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Product Design Service Delivers a 1-2 Punch for Health Insurers Looking at New Medicare Supplemental Benefits
by Richard Hamer

  

Stressed businessman looking at arrows drawn on a wall 

Product Design Service Delivers a 1-2 Punch for Health Insurers Looking at New Medicare Supplemental Benefits

In response to the new opportunities developing across many lines of the health insurance business, Deft Research has re-tooled its Product Design Service. 

For Medicare, Individual and Family, and Employer Group health plans, the priorities of 2019 are going to be wellness, engagement, and delivering the supplemental benefits consumers want. 

These themes have emerged across health insurance lines of business despite different market environments:

  • Medicare: CMS has changed the rules giving Medicare Advantage plans more flexibility in designing benefits. 
  • Individual and Family Market: Prices are stabilizing and attracting a sustainable market share has become the goal for many insurers.
  • Employers: Employers are looking for benefit programs that provide more than just medical benefits.

For each business, seizing opportunities is accompanied by uncertainty and financial risk.  In the coming months, the benefit design decisions insurers make will depend on how they perceive these business risks and what they do to reduce them.

 Foresight.  

Understanding how customers react to new product designs before launch helps reduce health plans' financial risk and allows for bolder management decisions.

Reducing risk in a decision can mean many things.  For example, if because they developed consumer insights, a health plan has more confidence in the appeal of a new service, a special benefit might now be possible when it was not before.  Reduced uncertainty could also mean a health plan makes changes to more effectively meet the needs of a particular population -- an example of a population whose needs are often poorly understood: the dual eligibles of a service area. 

The accumulation of consumer value through better insights into unmet needs can mean that some health plans develop better brand equity.  They are perceived as more trustworthy because they recognize consumer needs.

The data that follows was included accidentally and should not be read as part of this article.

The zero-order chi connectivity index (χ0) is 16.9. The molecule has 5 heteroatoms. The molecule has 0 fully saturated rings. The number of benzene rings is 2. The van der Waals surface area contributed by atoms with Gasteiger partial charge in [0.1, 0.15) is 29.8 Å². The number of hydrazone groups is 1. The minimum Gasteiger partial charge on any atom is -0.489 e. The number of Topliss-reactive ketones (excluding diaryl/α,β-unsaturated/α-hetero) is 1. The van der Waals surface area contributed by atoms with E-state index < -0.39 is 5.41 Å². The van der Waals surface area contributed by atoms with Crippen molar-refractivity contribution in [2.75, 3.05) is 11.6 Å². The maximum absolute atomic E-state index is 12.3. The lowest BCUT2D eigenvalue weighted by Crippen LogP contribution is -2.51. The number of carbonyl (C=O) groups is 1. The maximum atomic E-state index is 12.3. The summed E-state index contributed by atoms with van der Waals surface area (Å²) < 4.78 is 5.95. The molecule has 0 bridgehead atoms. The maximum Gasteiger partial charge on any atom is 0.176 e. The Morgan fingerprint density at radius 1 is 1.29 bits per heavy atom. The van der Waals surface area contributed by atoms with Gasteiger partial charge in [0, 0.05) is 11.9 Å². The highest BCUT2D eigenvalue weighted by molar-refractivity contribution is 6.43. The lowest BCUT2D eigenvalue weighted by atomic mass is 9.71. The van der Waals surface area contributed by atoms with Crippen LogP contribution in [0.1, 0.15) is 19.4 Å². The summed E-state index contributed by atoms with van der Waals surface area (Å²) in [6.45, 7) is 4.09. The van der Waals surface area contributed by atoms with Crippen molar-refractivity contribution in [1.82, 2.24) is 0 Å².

Fortunately, there is a way to develop some foresight into consumer responses to product design.  Across industries, designers agree that Conjoint Analysis is the best way to measure consumer value and anticipate consumer uptake of new offers.  Deft Research has produced dozens of conjoint analysis studies for health plans and our customers have shown us that conjoint studies can be used in many ways.

 Conjoint Analysis is Used to:

  • Estimate the share of consumers likely to choose different insurance packages.
  • Identify where consumer value is greater than actuarial value.
  • Understand new product reception when introduced into a field of competing products.
  • Determine the brand’s equity and its own optimal product configurations.
  • Identify market segments that value particular product designs.
  • Provide the rationale for recommendations to upper management.
  • Facilitate discussions between marketing and financial teams.

 A Research Response

For health insurers, three lines of business – Medicare, Individual and Family, and Employer Group – have the opportunity to attract and engage more members by presenting attractive supplemental and ancillary benefits.  In order to support better decisions, Deft Research has developed a two-part research approach to address the problem of uncertainty and financial risk.

 1. The standard conjoint survey asks respondents to make choices from sets of insurance packages.  We recommend that this choice-based conjoint study be used to establish the relative value of the standard benefits -- premiums, brand, cost sharing, network policies, drug coverage, and ancillary benefits.

2.  We also recommend a separate, simpler type of choice-based activity to capture the value of additional benefits health plans are considering. This simpler activity is formally called Best-Worst Scaling, but is often referred to as “Max-Diff.”  Max-diff is the gold standard for measuring ranked preferences from a single list of features.

Deft Research's two-part approach solves a research problem.  If we were to put the standard and supplemental benefits into a single survey activity, consumers would focus on the familiar and important standard benefits.  The result would be that the standard benefits get all the attention and all new supplementals would register undifferentiated low values.

The 1-2 Punch solves this problem.  It offers a perfect solution for assessing how consumers value additional new benefits and whether those benefits will draw consumers to a new plan.  This approach will reveal distinct and meaningful differences that will more usefully guide decision-makers.

 Learn more about Conjoint Analysis and its value to your health plan, schedule a Discovery Call and tap into our resources.

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